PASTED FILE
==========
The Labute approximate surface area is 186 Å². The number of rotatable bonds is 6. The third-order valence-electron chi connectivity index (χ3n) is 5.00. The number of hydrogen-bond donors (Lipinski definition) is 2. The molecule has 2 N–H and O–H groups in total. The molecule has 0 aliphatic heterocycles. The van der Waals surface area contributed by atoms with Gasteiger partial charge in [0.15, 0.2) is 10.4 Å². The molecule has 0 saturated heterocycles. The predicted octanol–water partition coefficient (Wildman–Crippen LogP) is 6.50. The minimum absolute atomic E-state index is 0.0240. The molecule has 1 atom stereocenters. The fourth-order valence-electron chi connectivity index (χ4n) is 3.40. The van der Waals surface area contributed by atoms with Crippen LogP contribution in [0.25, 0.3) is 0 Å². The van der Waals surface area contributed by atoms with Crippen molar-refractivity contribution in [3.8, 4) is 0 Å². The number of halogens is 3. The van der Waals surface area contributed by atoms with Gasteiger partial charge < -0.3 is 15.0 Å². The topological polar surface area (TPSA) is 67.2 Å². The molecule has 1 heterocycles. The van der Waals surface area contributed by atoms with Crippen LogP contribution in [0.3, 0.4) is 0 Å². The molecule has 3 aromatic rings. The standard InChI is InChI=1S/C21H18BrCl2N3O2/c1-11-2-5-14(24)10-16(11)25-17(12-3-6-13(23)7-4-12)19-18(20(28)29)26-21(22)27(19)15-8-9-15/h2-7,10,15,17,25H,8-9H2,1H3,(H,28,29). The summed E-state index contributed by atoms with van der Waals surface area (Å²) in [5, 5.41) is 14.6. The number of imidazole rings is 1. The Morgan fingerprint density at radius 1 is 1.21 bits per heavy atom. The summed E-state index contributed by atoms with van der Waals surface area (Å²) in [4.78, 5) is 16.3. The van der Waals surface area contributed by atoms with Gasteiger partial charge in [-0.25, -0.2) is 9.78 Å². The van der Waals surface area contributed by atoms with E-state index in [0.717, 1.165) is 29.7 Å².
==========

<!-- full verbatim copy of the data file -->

The Labute approximate surface area is 186 Å². The number of rotatable bonds is 6. The third-order valence-electron chi connectivity index (χ3n) is 5.00. The number of hydrogen-bond donors (Lipinski definition) is 2. The molecule has 2 N–H and O–H groups in total. The molecule has 0 aliphatic heterocycles. The van der Waals surface area contributed by atoms with Gasteiger partial charge in [0.15, 0.2) is 10.4 Å². The molecule has 0 saturated heterocycles. The predicted octanol–water partition coefficient (Wildman–Crippen LogP) is 6.50. The minimum absolute atomic E-state index is 0.0240. The molecule has 1 atom stereocenters. The fourth-order valence-electron chi connectivity index (χ4n) is 3.40. The van der Waals surface area contributed by atoms with Crippen LogP contribution in [0.25, 0.3) is 0 Å². The van der Waals surface area contributed by atoms with Crippen molar-refractivity contribution in [3.8, 4) is 0 Å². The number of halogens is 3. The van der Waals surface area contributed by atoms with Gasteiger partial charge < -0.3 is 15.0 Å². The topological polar surface area (TPSA) is 67.2 Å². The molecule has 1 heterocycles. The van der Waals surface area contributed by atoms with Crippen LogP contribution in [0.3, 0.4) is 0 Å². The molecule has 3 aromatic rings. The standard InChI is InChI=1S/C21H18BrCl2N3O2/c1-11-2-5-14(24)10-16(11)25-17(12-3-6-13(23)7-4-12)19-18(20(28)29)26-21(22)27(19)15-8-9-15/h2-7,10,15,17,25H,8-9H2,1H3,(H,28,29). The summed E-state index contributed by atoms with van der Waals surface area (Å²) in [5, 5.41) is 14.6. The number of imidazole rings is 1. The Morgan fingerprint density at radius 1 is 1.21 bits per heavy atom. The summed E-state index contributed by atoms with van der Waals surface area (Å²) in [4.78, 5) is 16.3. The van der Waals surface area contributed by atoms with Gasteiger partial charge in [-0.25, -0.2) is 9.78 Å². The van der Waals surface area contributed by atoms with E-state index in [0.717, 1.165) is 29.7 Å².